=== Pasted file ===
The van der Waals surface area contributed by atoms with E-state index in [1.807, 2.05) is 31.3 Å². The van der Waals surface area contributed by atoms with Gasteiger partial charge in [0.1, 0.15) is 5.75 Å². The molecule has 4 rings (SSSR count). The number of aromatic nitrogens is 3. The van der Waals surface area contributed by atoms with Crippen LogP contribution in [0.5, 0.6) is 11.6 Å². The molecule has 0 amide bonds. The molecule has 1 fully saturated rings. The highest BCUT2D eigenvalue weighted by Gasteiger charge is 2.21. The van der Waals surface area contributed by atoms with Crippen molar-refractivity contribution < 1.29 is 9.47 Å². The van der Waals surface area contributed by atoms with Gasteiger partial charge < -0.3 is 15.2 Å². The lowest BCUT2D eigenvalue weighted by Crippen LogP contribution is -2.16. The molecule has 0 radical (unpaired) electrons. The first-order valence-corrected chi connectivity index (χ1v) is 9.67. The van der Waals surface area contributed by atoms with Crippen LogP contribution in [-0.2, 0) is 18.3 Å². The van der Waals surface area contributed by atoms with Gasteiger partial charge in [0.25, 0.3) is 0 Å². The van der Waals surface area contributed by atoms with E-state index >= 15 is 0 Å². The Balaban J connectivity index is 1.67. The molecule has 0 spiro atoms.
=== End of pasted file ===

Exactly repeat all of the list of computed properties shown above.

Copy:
The van der Waals surface area contributed by atoms with E-state index in [1.807, 2.05) is 31.3 Å². The van der Waals surface area contributed by atoms with Gasteiger partial charge in [0.1, 0.15) is 5.75 Å². The molecule has 4 rings (SSSR count). The number of aromatic nitrogens is 3. The van der Waals surface area contributed by atoms with Crippen LogP contribution in [0.5, 0.6) is 11.6 Å². The molecule has 0 amide bonds. The molecule has 1 fully saturated rings. The highest BCUT2D eigenvalue weighted by Gasteiger charge is 2.21. The van der Waals surface area contributed by atoms with Crippen molar-refractivity contribution < 1.29 is 9.47 Å². The van der Waals surface area contributed by atoms with Gasteiger partial charge < -0.3 is 15.2 Å². The lowest BCUT2D eigenvalue weighted by Crippen LogP contribution is -2.16. The molecule has 0 radical (unpaired) electrons. The first-order valence-corrected chi connectivity index (χ1v) is 9.67. The van der Waals surface area contributed by atoms with Crippen LogP contribution in [-0.2, 0) is 18.3 Å². The van der Waals surface area contributed by atoms with Gasteiger partial charge in [0.25, 0.3) is 0 Å². The van der Waals surface area contributed by atoms with E-state index >= 15 is 0 Å². The Balaban J connectivity index is 1.67. The molecule has 0 spiro atoms.